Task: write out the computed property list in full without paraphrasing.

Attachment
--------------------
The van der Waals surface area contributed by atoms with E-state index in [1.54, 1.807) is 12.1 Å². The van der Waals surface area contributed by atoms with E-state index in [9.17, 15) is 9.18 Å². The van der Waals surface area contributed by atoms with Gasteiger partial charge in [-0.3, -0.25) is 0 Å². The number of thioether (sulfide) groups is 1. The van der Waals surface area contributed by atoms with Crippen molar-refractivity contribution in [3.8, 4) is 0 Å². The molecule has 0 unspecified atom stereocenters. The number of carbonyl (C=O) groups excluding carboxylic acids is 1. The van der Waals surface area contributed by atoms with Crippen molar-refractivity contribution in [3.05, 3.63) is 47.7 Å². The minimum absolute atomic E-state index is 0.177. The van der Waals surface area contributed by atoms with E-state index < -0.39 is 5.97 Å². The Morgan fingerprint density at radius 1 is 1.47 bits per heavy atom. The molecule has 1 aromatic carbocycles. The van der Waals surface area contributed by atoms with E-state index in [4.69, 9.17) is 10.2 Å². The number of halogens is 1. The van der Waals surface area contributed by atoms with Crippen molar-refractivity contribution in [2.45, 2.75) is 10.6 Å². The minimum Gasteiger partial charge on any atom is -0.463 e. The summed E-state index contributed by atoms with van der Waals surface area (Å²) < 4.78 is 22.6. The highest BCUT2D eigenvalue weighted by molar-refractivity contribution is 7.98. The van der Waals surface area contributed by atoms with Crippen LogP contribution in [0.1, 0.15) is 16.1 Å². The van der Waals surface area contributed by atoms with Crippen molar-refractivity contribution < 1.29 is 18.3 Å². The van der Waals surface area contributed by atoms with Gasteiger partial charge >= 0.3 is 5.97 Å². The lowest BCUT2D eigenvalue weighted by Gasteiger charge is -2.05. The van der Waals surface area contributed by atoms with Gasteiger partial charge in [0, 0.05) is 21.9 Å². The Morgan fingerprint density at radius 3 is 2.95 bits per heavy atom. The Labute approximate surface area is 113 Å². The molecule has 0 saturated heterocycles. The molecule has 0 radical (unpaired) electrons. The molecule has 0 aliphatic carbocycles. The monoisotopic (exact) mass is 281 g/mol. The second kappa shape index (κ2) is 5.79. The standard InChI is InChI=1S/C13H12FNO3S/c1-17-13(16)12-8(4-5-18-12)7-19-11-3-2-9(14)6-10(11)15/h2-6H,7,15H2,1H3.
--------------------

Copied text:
The van der Waals surface area contributed by atoms with E-state index in [1.54, 1.807) is 12.1 Å². The van der Waals surface area contributed by atoms with E-state index in [9.17, 15) is 9.18 Å². The van der Waals surface area contributed by atoms with Gasteiger partial charge in [-0.3, -0.25) is 0 Å². The number of thioether (sulfide) groups is 1. The van der Waals surface area contributed by atoms with Crippen molar-refractivity contribution in [3.8, 4) is 0 Å². The molecule has 0 unspecified atom stereocenters. The number of carbonyl (C=O) groups excluding carboxylic acids is 1. The van der Waals surface area contributed by atoms with Crippen molar-refractivity contribution in [3.05, 3.63) is 47.7 Å². The minimum absolute atomic E-state index is 0.177. The van der Waals surface area contributed by atoms with E-state index < -0.39 is 5.97 Å². The Morgan fingerprint density at radius 1 is 1.47 bits per heavy atom. The molecule has 1 aromatic carbocycles. The van der Waals surface area contributed by atoms with E-state index in [4.69, 9.17) is 10.2 Å². The number of halogens is 1. The van der Waals surface area contributed by atoms with Crippen molar-refractivity contribution in [2.45, 2.75) is 10.6 Å². The minimum Gasteiger partial charge on any atom is -0.463 e. The summed E-state index contributed by atoms with van der Waals surface area (Å²) < 4.78 is 22.6. The highest BCUT2D eigenvalue weighted by molar-refractivity contribution is 7.98. The van der Waals surface area contributed by atoms with Crippen LogP contribution in [0.1, 0.15) is 16.1 Å². The van der Waals surface area contributed by atoms with Crippen molar-refractivity contribution < 1.29 is 18.3 Å². The van der Waals surface area contributed by atoms with Gasteiger partial charge >= 0.3 is 5.97 Å². The lowest BCUT2D eigenvalue weighted by Gasteiger charge is -2.05. The van der Waals surface area contributed by atoms with Gasteiger partial charge in [0, 0.05) is 21.9 Å². The Morgan fingerprint density at radius 3 is 2.95 bits per heavy atom. The Labute approximate surface area is 113 Å². The molecule has 0 saturated heterocycles. The molecule has 0 radical (unpaired) electrons. The molecule has 0 aliphatic carbocycles. The monoisotopic (exact) mass is 281 g/mol. The second kappa shape index (κ2) is 5.79. The standard InChI is InChI=1S/C13H12FNO3S/c1-17-13(16)12-8(4-5-18-12)7-19-11-3-2-9(14)6-10(11)15/h2-6H,7,15H2,1H3.